KISS needs an update.

Keep it simple stupid.

Be honest, you have uttered those words to somebody before, most of us have. KISS has been around for so long that we have all said it at least once.

KISS started out in life as a US Navy design principal and as it seems to have been first coined by an aircraft engineer (Kelly Johnson) in the early 60´s, he was talking about engineering design when he first thought KISS up.

The KISS principle states that most systems work best if they are kept simple rather than made complicated; therefore simplicity should be a key goal in design and unnecessary complexity should be avoided.

Although first applied as a principal of engineering design, the KISS principle spread and soon it was everywhere, now an old favorite of designers, software developers, marketers and anybody who uses twitter on a regular basis.

KISS is no longer an engineering design principle and on this basis, I think that is no longer fit for purpose and needs updating.

My first problem with KISS is it has the word STUPID in it, an ugly and offensive word that confuses people into calling other people stupid.

People are not stupid, we just have short attention spans.

When Kelly Johnson first uttered the words ‘keep it simple stupid’ to a team of design engineers working on the SR71 Blackbird spy plane, he did not mean that they were stupid, he meant something very different altogether.

He gave his engineers a small box of tools and a challenge that the spy plane that they were designing must be repairable in the field by an average mechanic, using only the common mechanics tools that he had given them.

When Kelly Johnson said the word stupid, he was specifically referring to the relationship between the way things break and the sophistication of the tools that are commonly available to repair them under combat conditions.

This is actually not a KISS simple idea for the average person to understand and he was first explaining the concept to spy plane design engineers.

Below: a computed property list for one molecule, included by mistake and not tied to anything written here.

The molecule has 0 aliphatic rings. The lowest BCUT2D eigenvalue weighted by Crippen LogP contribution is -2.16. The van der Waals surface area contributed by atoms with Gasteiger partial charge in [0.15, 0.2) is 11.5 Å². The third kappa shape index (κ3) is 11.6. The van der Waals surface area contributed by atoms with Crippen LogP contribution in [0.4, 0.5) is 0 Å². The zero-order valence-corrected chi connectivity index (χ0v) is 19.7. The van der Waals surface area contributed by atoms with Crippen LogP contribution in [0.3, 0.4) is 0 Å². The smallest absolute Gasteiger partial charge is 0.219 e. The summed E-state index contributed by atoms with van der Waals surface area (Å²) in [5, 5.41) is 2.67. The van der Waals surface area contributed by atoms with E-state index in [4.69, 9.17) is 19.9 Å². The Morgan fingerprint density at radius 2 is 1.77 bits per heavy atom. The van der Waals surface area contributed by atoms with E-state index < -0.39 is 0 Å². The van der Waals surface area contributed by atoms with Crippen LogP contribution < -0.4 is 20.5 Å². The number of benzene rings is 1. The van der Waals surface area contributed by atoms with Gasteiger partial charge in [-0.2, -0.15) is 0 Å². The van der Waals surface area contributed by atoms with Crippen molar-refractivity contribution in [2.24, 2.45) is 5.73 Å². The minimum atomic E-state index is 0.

Since then the word stupid in KISS has been misinterpreted.

We now use the word to call other people stupid. Sorry, we are better than that and nobody likes anyone who thinks them stupid, so please stop.

Again, people are not stupid, they just have short attention spans.

KISS needs to be updated to KISSS or Keep It Simple Short Span.

In the context of Twitter, marketing, sales and design at least, thats what we actually mean. These days people simply do not have enough time to process confusing design, or complicated marketing messages, we have short attention spans and never enough time to focus on the confusing.

Humans now seem to have a shorter attention span than goldfish and incredibly our attention span has fallen from 12 seconds in the year 2000 when smartphones began, to eight seconds now.

Researchers surveyed 2,000 participants in Canada and studied the brain activity of 112 others using electroencephalograms, so its not just nonsense.

Eight seconds is no time at all to capture a persons attention or explain a difficult concept, I am not sure that 12 seconds is either.

Regardless of the length of a persons attention span, we know its short.

If you are a designer working on a website image banner that conveys an idea, this means that you need to design the image banner to immediately explain the idea in a way that does not require the website visitor to think.

They don’t have time to think about it, they have a short span.

If you are a marketer working on some website copy, explaining your services and breaking them down for the visitor, keep it simple and convey your thinking clearly for short spans.

You readers have not come to your website to read an essay on you and your services, especially if they came in riding a google keyword, they immediately need to understand what you do without thinking about it.

When I hit your site, I immediately want to know that I am in the right place, that I have found what I was looking for and a nice call to action in case I do want to read an essay on your services or buy something.

If you are a salesperson keeping it simple for short spans means that you tailor your sales pitches in such a way that they immediately resonate with the prospect and immediately convey the benefits of the service.

Salespeople probably already spend too much time talking about their company or services, when they should be talking about the direct benefits to their prospects, so keeping it simple for short spans works for sales too.

However, if you do happen to be an engineer, a software developer or a spy plane designer, stick to Kelly Johnson’s original and timeless KISS principle.

Finally KISSS can be hissed at people which is kind of cool.

Keep it simple short span. #KISSS